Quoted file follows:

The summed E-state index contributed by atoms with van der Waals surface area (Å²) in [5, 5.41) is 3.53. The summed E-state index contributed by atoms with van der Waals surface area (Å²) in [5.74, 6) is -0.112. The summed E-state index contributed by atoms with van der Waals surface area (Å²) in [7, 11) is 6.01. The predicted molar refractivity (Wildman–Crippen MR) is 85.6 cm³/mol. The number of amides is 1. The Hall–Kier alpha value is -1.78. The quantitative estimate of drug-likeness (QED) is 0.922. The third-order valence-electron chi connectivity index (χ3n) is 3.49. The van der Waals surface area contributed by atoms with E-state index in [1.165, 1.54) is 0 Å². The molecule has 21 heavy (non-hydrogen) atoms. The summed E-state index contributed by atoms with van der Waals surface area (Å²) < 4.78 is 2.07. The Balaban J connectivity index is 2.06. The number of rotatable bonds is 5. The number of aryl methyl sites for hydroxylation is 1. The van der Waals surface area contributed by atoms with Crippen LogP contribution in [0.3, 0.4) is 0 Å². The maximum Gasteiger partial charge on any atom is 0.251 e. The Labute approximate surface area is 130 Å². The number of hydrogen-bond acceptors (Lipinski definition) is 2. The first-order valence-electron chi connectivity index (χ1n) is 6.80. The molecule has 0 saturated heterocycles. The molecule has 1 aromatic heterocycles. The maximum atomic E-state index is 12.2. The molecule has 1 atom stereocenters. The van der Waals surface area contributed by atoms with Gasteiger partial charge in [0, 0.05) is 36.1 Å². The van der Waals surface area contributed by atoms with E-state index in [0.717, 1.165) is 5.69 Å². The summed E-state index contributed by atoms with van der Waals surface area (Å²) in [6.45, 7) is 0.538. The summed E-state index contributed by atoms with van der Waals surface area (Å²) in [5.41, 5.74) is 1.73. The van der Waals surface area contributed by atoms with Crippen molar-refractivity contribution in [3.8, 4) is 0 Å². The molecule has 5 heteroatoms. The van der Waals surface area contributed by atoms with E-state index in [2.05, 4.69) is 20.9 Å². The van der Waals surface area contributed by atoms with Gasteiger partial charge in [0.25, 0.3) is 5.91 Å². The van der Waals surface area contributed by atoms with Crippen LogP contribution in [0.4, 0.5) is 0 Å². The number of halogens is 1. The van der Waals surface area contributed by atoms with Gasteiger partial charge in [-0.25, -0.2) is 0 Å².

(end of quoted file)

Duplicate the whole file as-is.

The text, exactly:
The summed E-state index contributed by atoms with van der Waals surface area (Å²) in [5, 5.41) is 3.53. The summed E-state index contributed by atoms with van der Waals surface area (Å²) in [5.74, 6) is -0.112. The summed E-state index contributed by atoms with van der Waals surface area (Å²) in [7, 11) is 6.01. The predicted molar refractivity (Wildman–Crippen MR) is 85.6 cm³/mol. The number of amides is 1. The Hall–Kier alpha value is -1.78. The quantitative estimate of drug-likeness (QED) is 0.922. The third-order valence-electron chi connectivity index (χ3n) is 3.49. The van der Waals surface area contributed by atoms with E-state index in [1.165, 1.54) is 0 Å². The molecule has 21 heavy (non-hydrogen) atoms. The summed E-state index contributed by atoms with van der Waals surface area (Å²) < 4.78 is 2.07. The Balaban J connectivity index is 2.06. The number of rotatable bonds is 5. The number of aryl methyl sites for hydroxylation is 1. The van der Waals surface area contributed by atoms with Crippen LogP contribution in [0.3, 0.4) is 0 Å². The maximum Gasteiger partial charge on any atom is 0.251 e. The Labute approximate surface area is 130 Å². The number of hydrogen-bond acceptors (Lipinski definition) is 2. The first-order valence-electron chi connectivity index (χ1n) is 6.80. The molecule has 0 saturated heterocycles. The molecule has 1 aromatic heterocycles. The maximum atomic E-state index is 12.2. The molecule has 1 atom stereocenters. The van der Waals surface area contributed by atoms with Gasteiger partial charge in [0, 0.05) is 36.1 Å². The van der Waals surface area contributed by atoms with E-state index in [0.717, 1.165) is 5.69 Å². The summed E-state index contributed by atoms with van der Waals surface area (Å²) in [6.45, 7) is 0.538. The summed E-state index contributed by atoms with van der Waals surface area (Å²) in [5.41, 5.74) is 1.73. The van der Waals surface area contributed by atoms with Crippen molar-refractivity contribution in [3.8, 4) is 0 Å². The molecule has 5 heteroatoms. The van der Waals surface area contributed by atoms with E-state index in [2.05, 4.69) is 20.9 Å². The van der Waals surface area contributed by atoms with Gasteiger partial charge in [0.25, 0.3) is 5.91 Å². The van der Waals surface area contributed by atoms with Crippen LogP contribution in [0.4, 0.5) is 0 Å². The number of halogens is 1. The van der Waals surface area contributed by atoms with Gasteiger partial charge in [-0.25, -0.2) is 0 Å².